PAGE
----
Finally many of these themes try to legally disallow you from removing the advertising link by claiming it’s part of the Creative Commons attribution to leave it. This is almost funny, because these themes are on shaky legal ground themselves. WordPress is Free, meaning you’re free to do pretty much anything you like with it. It’s under a license that encourages user freedom called the GPL, which says if you distribute something that links internal functions and data structures of a GPL program (like themes do with WordPress) that also needs to be Free. At best, theme authors claiming you can’t remove the link are ignoring or ignorant of the license issues, at worst they’re actively exploiting the work of thousands of volunteers that have poured their blood, sweat, and tears into WordPress.
    The above was written by Matt.

    Ignore the Creative Commons - the fact is the visible link is not required.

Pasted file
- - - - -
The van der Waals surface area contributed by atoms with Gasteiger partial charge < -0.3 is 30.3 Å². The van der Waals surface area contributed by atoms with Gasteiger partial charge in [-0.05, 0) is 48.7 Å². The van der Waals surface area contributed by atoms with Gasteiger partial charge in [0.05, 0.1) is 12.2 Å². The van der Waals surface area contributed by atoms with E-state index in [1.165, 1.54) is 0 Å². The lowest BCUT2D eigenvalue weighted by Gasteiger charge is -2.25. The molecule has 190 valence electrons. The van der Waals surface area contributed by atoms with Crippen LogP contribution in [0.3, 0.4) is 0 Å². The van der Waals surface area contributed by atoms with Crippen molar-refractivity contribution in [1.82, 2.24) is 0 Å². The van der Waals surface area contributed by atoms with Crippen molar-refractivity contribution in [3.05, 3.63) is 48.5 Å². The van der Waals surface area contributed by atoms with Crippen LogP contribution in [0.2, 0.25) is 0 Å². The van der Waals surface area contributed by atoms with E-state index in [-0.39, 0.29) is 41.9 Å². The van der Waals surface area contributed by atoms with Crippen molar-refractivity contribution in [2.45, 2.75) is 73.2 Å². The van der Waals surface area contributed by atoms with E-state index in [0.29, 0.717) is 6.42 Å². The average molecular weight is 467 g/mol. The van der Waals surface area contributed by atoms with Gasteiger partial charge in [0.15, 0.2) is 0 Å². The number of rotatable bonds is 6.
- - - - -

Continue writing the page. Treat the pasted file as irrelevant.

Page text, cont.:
24. the visible link isn't required, which is nothing new.
    the point of the linked article is that the copyright notice can't be removed, if it's visible on the theme. this doesn't diminish matt's point, either. in order to stipulate that a sponsored entity remain, the designer would have to sell the copypright (c.f. cutline)

  25. theinnercircle

    wow... I've stirred up a bit of trouble with this thread. All for good reasons I'm sure.
    There is a question though... I have made the colors the same as the background. Since this debate has been settled; how can I remove the name of the CSS designer and link placed at the bottom.

  26. #footer a {display:none}

    There, now you can go ahead and pretend it's all your own work. It won't fool anyone who's been around WP longer than five minutes, but never mind.

  27. It won't fool anyone who's been around WP longer than five minutes

    You forget what happened with the mistylook theme and all of the "folks who had been around for more than five minutes" who thought I had designed it. :)